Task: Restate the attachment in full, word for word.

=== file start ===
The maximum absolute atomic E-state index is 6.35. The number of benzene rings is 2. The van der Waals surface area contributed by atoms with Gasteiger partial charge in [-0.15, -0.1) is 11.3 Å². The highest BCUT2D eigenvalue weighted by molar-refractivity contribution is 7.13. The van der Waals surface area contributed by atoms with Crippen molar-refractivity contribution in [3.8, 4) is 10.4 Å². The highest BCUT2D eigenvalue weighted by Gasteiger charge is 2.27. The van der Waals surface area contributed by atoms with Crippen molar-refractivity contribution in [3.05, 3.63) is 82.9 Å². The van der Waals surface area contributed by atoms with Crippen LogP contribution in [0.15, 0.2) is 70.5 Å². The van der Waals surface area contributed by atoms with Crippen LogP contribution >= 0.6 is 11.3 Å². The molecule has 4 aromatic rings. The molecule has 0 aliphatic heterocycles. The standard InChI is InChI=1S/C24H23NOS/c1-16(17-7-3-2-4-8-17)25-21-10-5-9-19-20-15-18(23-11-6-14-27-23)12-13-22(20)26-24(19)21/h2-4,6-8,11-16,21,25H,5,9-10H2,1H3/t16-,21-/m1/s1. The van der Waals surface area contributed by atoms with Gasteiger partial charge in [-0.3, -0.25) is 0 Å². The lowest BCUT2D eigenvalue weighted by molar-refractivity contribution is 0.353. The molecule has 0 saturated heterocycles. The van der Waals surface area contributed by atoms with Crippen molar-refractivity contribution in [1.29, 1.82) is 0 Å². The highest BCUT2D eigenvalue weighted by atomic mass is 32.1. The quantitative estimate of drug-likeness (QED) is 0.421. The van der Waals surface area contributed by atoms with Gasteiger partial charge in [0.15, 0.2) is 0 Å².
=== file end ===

The maximum absolute atomic E-state index is 6.35. The number of benzene rings is 2. The van der Waals surface area contributed by atoms with Gasteiger partial charge in [-0.15, -0.1) is 11.3 Å². The highest BCUT2D eigenvalue weighted by molar-refractivity contribution is 7.13. The van der Waals surface area contributed by atoms with Crippen molar-refractivity contribution in [3.8, 4) is 10.4 Å². The highest BCUT2D eigenvalue weighted by Gasteiger charge is 2.27. The van der Waals surface area contributed by atoms with Crippen molar-refractivity contribution in [3.05, 3.63) is 82.9 Å². The van der Waals surface area contributed by atoms with Crippen LogP contribution in [0.15, 0.2) is 70.5 Å². The van der Waals surface area contributed by atoms with Crippen LogP contribution >= 0.6 is 11.3 Å². The molecule has 4 aromatic rings. The molecule has 0 aliphatic heterocycles. The standard InChI is InChI=1S/C24H23NOS/c1-16(17-7-3-2-4-8-17)25-21-10-5-9-19-20-15-18(23-11-6-14-27-23)12-13-22(20)26-24(19)21/h2-4,6-8,11-16,21,25H,5,9-10H2,1H3/t16-,21-/m1/s1. The van der Waals surface area contributed by atoms with Gasteiger partial charge in [-0.3, -0.25) is 0 Å². The lowest BCUT2D eigenvalue weighted by molar-refractivity contribution is 0.353. The molecule has 0 saturated heterocycles. The van der Waals surface area contributed by atoms with Crippen molar-refractivity contribution in [1.29, 1.82) is 0 Å². The highest BCUT2D eigenvalue weighted by atomic mass is 32.1. The quantitative estimate of drug-likeness (QED) is 0.421. The van der Waals surface area contributed by atoms with Gasteiger partial charge in [0.15, 0.2) is 0 Å².